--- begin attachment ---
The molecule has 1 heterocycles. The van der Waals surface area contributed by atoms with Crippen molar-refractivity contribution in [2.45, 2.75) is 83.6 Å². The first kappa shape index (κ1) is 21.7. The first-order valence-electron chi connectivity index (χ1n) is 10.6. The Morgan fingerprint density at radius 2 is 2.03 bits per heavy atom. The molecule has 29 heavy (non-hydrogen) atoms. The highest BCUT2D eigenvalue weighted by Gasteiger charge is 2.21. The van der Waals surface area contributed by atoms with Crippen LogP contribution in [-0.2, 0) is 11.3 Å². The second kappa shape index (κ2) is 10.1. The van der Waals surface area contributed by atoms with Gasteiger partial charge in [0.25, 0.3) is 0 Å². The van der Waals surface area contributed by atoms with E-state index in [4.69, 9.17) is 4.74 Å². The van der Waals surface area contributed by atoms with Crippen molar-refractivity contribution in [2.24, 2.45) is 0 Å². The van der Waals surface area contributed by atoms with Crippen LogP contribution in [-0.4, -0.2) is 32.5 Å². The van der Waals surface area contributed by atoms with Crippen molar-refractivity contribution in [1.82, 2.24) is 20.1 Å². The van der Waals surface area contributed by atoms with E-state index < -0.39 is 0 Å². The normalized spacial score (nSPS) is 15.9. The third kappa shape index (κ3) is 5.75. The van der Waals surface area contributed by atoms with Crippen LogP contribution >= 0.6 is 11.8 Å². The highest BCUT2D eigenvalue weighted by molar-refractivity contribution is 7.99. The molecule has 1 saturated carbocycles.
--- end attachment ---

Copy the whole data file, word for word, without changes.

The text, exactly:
The molecule has 1 heterocycles. The van der Waals surface area contributed by atoms with Crippen molar-refractivity contribution in [2.45, 2.75) is 83.6 Å². The first kappa shape index (κ1) is 21.7. The first-order valence-electron chi connectivity index (χ1n) is 10.6. The Morgan fingerprint density at radius 2 is 2.03 bits per heavy atom. The molecule has 29 heavy (non-hydrogen) atoms. The highest BCUT2D eigenvalue weighted by Gasteiger charge is 2.21. The van der Waals surface area contributed by atoms with Crippen LogP contribution in [-0.2, 0) is 11.3 Å². The second kappa shape index (κ2) is 10.1. The van der Waals surface area contributed by atoms with Gasteiger partial charge in [0.25, 0.3) is 0 Å². The van der Waals surface area contributed by atoms with E-state index in [4.69, 9.17) is 4.74 Å². The van der Waals surface area contributed by atoms with Crippen molar-refractivity contribution in [2.24, 2.45) is 0 Å². The van der Waals surface area contributed by atoms with Crippen LogP contribution in [-0.4, -0.2) is 32.5 Å². The van der Waals surface area contributed by atoms with Crippen molar-refractivity contribution in [1.82, 2.24) is 20.1 Å². The van der Waals surface area contributed by atoms with E-state index < -0.39 is 0 Å². The normalized spacial score (nSPS) is 15.9. The third kappa shape index (κ3) is 5.75. The van der Waals surface area contributed by atoms with Crippen LogP contribution >= 0.6 is 11.8 Å². The highest BCUT2D eigenvalue weighted by molar-refractivity contribution is 7.99. The molecule has 1 saturated carbocycles.